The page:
Chile: Children’s Books, Nobel Laureate Poets, Art and More

Chile: Culture, Children’s Books and Crafts for Kids

It all started with a post from PaperTigers about Mia’s Story. Having the same name, I had happened upon this book a while ago and was blown away by this picture book story of resilience and hope of a family living in a dump in Chile. While searching for more books, I thought that Pablo Neruda was from Chile and remembered a really great book sent to me by Scholastic a while ago. I though this would win a Newbery Honor that year, but alas, it did not. Still, it introduced me to his poetry meant for common people.

As I researched Chile, I found another Nobel winning poet, Gabriela Mistral. Two Nobel poets from one small country?! The souls of Chileans are truly steeped in poetry, optimism and beauty. At least, that is what I conclude after looking at what they can do with horsehair, graffiti and mere words!


Mia’s Story by Michael Foreman

This is a beautiful story about a little girl and her family who live near and off the village dump in Chile.  Mia and her family scavenge for scraps that they resell, making a meagre living. When Mia’s dog disappears, she journeys high into the mountains to find him, where she finds clean air and a field of lovely white flowers. She finds her dog and brings some flowers back. Carefully tending these flowers, Mia starts selling them and soon her father joins her. Despite their difficult life, this story is optimistic as Mia dreams of one day living in a brick house. [picture book, ages 6-12]

The Dreamer by Pam Muñoz Ryan

Pam Muñoz Ryan brings to life the story of young Pablo Neruda, a Nobel Prize Laureate for Poetry. He had a difficult boyhood in Chile as the oldest son of a domineering father who didn’t understand his son’s dreamy creativity. Instead, his father pushes him to be tougher and pursue a more traditional career path. It’s clear that his father is not a likeable person and Pablo (known then as Neftalí Reyes) takes after his deceased mother. Luckily Pablo has a kind step mother who nurtures and encourages him. I found this chapter book to be sad but was delighted to learn about Neruda and discover his poetry as he is not well known in the United States. [chapter book, ages 9-14]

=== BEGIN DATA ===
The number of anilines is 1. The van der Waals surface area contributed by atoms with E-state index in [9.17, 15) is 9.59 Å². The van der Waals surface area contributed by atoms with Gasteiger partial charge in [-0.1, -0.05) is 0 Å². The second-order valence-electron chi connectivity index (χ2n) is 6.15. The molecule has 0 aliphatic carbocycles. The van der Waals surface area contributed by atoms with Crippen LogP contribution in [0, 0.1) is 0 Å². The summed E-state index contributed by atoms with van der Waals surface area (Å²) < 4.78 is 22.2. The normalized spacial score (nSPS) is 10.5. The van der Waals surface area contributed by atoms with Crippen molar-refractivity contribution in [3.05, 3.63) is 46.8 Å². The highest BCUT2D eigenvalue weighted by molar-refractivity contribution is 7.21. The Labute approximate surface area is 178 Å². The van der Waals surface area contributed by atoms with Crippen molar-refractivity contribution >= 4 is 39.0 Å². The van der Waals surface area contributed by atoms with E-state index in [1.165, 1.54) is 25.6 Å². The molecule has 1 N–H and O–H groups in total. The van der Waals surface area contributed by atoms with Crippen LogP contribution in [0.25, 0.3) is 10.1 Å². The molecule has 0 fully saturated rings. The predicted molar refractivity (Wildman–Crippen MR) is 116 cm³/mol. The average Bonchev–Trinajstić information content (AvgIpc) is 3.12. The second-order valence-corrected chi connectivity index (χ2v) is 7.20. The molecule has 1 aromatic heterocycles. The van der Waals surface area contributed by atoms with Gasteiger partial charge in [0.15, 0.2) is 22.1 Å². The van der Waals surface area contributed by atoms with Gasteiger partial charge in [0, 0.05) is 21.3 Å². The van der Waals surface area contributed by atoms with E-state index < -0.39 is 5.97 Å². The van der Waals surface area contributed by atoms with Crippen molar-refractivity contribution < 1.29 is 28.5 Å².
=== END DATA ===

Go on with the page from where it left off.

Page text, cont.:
City of the Beasts by Isabel Allende

City of the Beasts begins with the story of Alexander Cold, who is 15 years old and going through a family crisis. While his parents leave for Texas to try to treat his mother’s cancer, Alex and his sisters are sent to live with their grandmothers. Despite his desperate pleading, Alex is sent off to New York City to stay with his eccentric grandmother Kate Cold,a reporter for International Geographic Magazine. His sisters, however are sent to live with their Grandmother Carla. Meanwhile, Kate announces that she will be taking Alex with her to the Amazon rainforest during his visit. Once Alex arrives in New York City, and finds out that his grandmother had no intentions of collecting him at the airport and is forced to walk to her apartment, several blocks away. In the process he meets a girl named Morgana who is a very eccentric and attention-getting girl in her mid-20s. She steals his back pack that contained his clothes, his money and his flute. He is greatly saddened by the loss of his precious flute, but Kate gives him the flute belonging to his grandfather, Joseph Cold. from Wikipedia [young adult]


 Nobel Poets and Notable Authors

“The country is home to a couple of Nobel Prize poets including Gabriela Mistral and Pablo Neruda. Their homes have actually been turned to museums. A number of contemporary Chilean authors have gained recognition around the world as well. The author of the House of Spirits, Isabel Allende and the author of Love and ShadowsEva Luna are among the best Chilean international sellers.” Country Facts

Pablo Neruda

Gabriela Mistral

Isabel Allende

Eva Luna series by Isabel Allende

Nobel Prize Speeches from Chilean Winners